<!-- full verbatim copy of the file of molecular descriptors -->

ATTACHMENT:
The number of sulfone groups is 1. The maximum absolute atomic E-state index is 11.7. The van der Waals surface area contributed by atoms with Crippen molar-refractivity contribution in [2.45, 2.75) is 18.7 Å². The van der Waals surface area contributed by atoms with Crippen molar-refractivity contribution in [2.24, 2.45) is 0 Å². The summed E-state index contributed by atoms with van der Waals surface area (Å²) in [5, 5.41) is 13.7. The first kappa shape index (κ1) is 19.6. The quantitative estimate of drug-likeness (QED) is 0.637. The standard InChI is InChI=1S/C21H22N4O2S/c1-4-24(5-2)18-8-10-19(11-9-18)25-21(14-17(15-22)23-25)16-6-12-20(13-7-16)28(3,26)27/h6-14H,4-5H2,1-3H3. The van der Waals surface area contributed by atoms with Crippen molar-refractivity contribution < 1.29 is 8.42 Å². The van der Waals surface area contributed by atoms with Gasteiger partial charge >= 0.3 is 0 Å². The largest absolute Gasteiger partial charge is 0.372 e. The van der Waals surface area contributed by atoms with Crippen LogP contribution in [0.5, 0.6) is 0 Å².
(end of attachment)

The number of sulfone groups is 1. The maximum absolute atomic E-state index is 11.7. The van der Waals surface area contributed by atoms with Crippen molar-refractivity contribution in [2.45, 2.75) is 18.7 Å². The van der Waals surface area contributed by atoms with Crippen molar-refractivity contribution in [2.24, 2.45) is 0 Å². The summed E-state index contributed by atoms with van der Waals surface area (Å²) in [5, 5.41) is 13.7. The first kappa shape index (κ1) is 19.6. The quantitative estimate of drug-likeness (QED) is 0.637. The standard InChI is InChI=1S/C21H22N4O2S/c1-4-24(5-2)18-8-10-19(11-9-18)25-21(14-17(15-22)23-25)16-6-12-20(13-7-16)28(3,26)27/h6-14H,4-5H2,1-3H3. The van der Waals surface area contributed by atoms with Crippen molar-refractivity contribution < 1.29 is 8.42 Å². The van der Waals surface area contributed by atoms with Gasteiger partial charge >= 0.3 is 0 Å². The largest absolute Gasteiger partial charge is 0.372 e. The van der Waals surface area contributed by atoms with Crippen LogP contribution in [0.5, 0.6) is 0 Å².